Nearly every culture has their own take on what we would call moonshine — a homebrewed spirit, which is generally frowned upon by the authorities, with a simple recipe and a level of alcohol that would tranquilize a bear. Italy has grappa, Armenia has oghee and Eastern Europe has rakia.

 

rakia
Photo courtesy of Polina Spartyanova

 

Equally famous in Bulgaria, Croatia, Bosnia and the surrounding areas, rakia is a simple, brandy-like spirit with a sweet finish, created from the distillation of different kinds of fruit. The alcohol level can range from 40% to something nearly resembling jet fuel, with the latter being found in their home-brewed varieties all across the Balkans. The most traditional recipes use plums, which yield a clean product that’s very low in methanol due to plums’ high content of sugar. Other varieties use grapes, pears, figs, apricots, honey and anise to provide their base flavor, which lingers after the spirit’s fiery burn dies down.

rakia
Photo courtesy of zen.ba

Rakia not only has a place on the shelf of every self-respecting household in the Balkans, it has an important folk history and cultural importance. Families stake their pride in their distinct take on the spirit, and it holds a special place at the table for bonding, breaking news and conflict resolution. The practice of home-distilling rakia goes back to before the 11th century, and it was thought to have medicinal and spiritual properties, with frequent use in religious ceremonies in the practice of pouring a few drops on the ground to allow the dead to rest in peace, followed by imbibing the rest.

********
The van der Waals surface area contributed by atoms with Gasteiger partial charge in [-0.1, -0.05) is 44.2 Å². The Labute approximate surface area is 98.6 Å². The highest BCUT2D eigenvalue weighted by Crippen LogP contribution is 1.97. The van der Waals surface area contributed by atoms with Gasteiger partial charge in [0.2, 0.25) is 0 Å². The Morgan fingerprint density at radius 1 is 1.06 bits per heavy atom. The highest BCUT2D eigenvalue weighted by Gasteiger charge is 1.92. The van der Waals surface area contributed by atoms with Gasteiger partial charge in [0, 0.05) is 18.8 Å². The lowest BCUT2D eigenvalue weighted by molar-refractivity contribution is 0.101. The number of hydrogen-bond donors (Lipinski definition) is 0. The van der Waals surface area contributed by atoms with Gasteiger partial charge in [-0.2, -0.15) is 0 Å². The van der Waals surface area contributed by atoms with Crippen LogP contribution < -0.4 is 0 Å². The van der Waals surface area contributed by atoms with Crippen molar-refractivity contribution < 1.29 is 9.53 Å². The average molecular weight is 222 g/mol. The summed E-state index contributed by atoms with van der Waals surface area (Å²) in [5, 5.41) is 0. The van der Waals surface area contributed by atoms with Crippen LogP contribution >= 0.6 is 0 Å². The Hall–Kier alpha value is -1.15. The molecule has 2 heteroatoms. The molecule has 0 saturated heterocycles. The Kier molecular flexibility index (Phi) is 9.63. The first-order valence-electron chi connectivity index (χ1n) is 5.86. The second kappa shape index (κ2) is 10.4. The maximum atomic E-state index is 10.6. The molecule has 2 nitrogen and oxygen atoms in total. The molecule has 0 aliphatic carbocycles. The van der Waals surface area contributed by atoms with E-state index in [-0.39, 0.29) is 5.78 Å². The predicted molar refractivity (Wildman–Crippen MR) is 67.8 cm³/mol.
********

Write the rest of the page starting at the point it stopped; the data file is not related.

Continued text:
What’s the best way to try rakia? Get in touch with the locals. Rakia can be found in stores and certain bars, but the storebought variety, as any resident of the crafting countries will tell you, pales in comparison to its homemade counterpart. The best (and most traditional) way to drink rakia is sitting at the table¬†with friends over a fresh salad and plenty of laughter.